Hurricane, a Prose Poem

Job.  It was an appropriate book for the weather because, after all, Job’s troubles had started with tornadoes striking the house where his sons and daughters were feasting, killing them all.  Hubert listened to the wind shake his house and thought about the book of Psalms, where King David had written:

He makes winds his messengers,

flames of fire his servants.”

He wondered what the wind had to tell him tonight. Probably nothing. Maybe, that it was time to go out in the storm and let God have his way. That painter on the coast had done it. Anderson. Walter Anderson. Rowed a boat out into the Gulf of Mexico, clear out to Horn Island, tied himself to a tree and howled into the throat of a  hurricane. He was dying too. Cancer. The storm didn’t get him though. The cancer did.

Everything was in order, he guessed. The will was signed, cattle records filed, pass book and insurance policies locked in the safe-deposit box. His lawyer knew where everything was, and Caleb wouldn’t have any trouble sorting out his affairs.  He’d already made the arrangements at the funeral home—everything paid for.

There were worse ways to go out than in a storm. God spoke to Job out of the whirlwind. Jesus calmed the waters. He would be with his cattle, and that’s where anybody who knew him would expect to find him. Out in the field with his cattle. That’s where Caleb would know to look.

He rolled another cigarette and thought about it, picked up his matches and lit it and took a deep drag. He coughed it out, eyes watering, and waited until he could take another pull.

When he finished the cigarette he ground it out in the ashtray and dropped the butt in a mason jar about half full of butts, insurance against a day with no makings.

He set the Bible on the table beside his chair and stood up to go.

Hubert, Waiting for the Hurricane, a scene from a novel in progress

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Job.  It was an appropriate book for the weather because, after all, Job’s troubles had started with the tornados striking the house where his sons and daughters were feasting, killing them all.  Hubert listened to the wind shake his house and thought about the book of Psalms, where King David had written:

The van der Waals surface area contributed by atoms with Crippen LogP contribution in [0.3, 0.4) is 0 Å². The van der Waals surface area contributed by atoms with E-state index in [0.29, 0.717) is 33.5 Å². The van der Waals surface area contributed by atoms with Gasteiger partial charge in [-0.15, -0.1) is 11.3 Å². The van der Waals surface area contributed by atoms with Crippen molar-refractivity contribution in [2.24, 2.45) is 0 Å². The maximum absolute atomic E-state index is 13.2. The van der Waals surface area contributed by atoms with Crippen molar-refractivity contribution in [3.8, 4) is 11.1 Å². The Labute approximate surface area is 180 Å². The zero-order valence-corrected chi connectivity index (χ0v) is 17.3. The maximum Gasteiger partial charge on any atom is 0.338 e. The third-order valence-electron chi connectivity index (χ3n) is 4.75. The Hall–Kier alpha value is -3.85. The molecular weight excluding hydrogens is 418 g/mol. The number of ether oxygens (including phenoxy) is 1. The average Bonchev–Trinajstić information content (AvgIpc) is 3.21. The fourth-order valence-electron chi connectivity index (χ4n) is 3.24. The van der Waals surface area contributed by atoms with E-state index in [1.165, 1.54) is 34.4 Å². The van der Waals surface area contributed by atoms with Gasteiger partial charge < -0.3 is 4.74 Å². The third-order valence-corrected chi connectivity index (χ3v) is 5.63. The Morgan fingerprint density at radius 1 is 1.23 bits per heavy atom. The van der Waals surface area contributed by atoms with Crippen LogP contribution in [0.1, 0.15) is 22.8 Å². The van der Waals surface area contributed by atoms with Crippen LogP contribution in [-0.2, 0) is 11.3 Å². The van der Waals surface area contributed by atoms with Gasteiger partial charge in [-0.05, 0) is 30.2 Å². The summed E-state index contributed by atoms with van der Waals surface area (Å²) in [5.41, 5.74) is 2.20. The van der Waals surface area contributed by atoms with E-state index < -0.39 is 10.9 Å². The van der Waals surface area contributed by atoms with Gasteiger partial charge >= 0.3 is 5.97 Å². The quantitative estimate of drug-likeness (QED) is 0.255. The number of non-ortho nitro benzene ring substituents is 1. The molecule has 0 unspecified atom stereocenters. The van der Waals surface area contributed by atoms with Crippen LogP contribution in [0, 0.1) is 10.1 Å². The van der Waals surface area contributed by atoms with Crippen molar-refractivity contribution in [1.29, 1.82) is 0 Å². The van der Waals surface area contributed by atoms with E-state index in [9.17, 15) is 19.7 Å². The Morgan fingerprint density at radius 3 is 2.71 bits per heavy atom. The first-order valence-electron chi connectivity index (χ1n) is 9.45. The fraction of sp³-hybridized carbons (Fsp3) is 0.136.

“He makes winds his messengers,

flames of fire his servants.”

Hubert wondered what the wind had to tell him tonight. Maybe nothing–a big storm like this hit the Mississippi coast every few years for as long as he could remember, a long time. Maybe, though, it was telling him that it was time to go out in the storm and let God have his way. That painter on the coast had done it. Anderson. Walter Anderson. Rowed a boat out into the Gulf of Mexico, clear out to Horn Island, tied himself to a tree and howled into the throat of a  hurricane. Anderson was dying too. Cancer. The storm didn’t get him though. The cancer did.

Everything was in order, he guessed. The will was signed, cattle records filed, pass book and insurance policies locked in the safe-deposit box. His lawyer knew where everything was, and Caleb wouldn’t have any trouble sorting out his affairs.  He’d already made the arrangements at the funeral home—everything paid for.

There were worse ways to go out than in a storm. God spoke to Job out of the whirlwind. Jesus calmed the waters. Hubert would be with his cattle, and that’s where anybody who knew him would expect to find him. Out in the field with his cattle. He rolled another cigarette and thought about it, had just about made up his mind when the shooting started down at the river. It was just far enough away, dimmed by the wind and the rain, that he thought it was firecrackers.

Hubert smashed out his cigarette and stood up, waiting for a moment for the dizziness to pass. When he could walk he pulled on his boots and headed out the door, pausing only long enough to pull on his rain coat and pick up the shotgun from the corner by the door.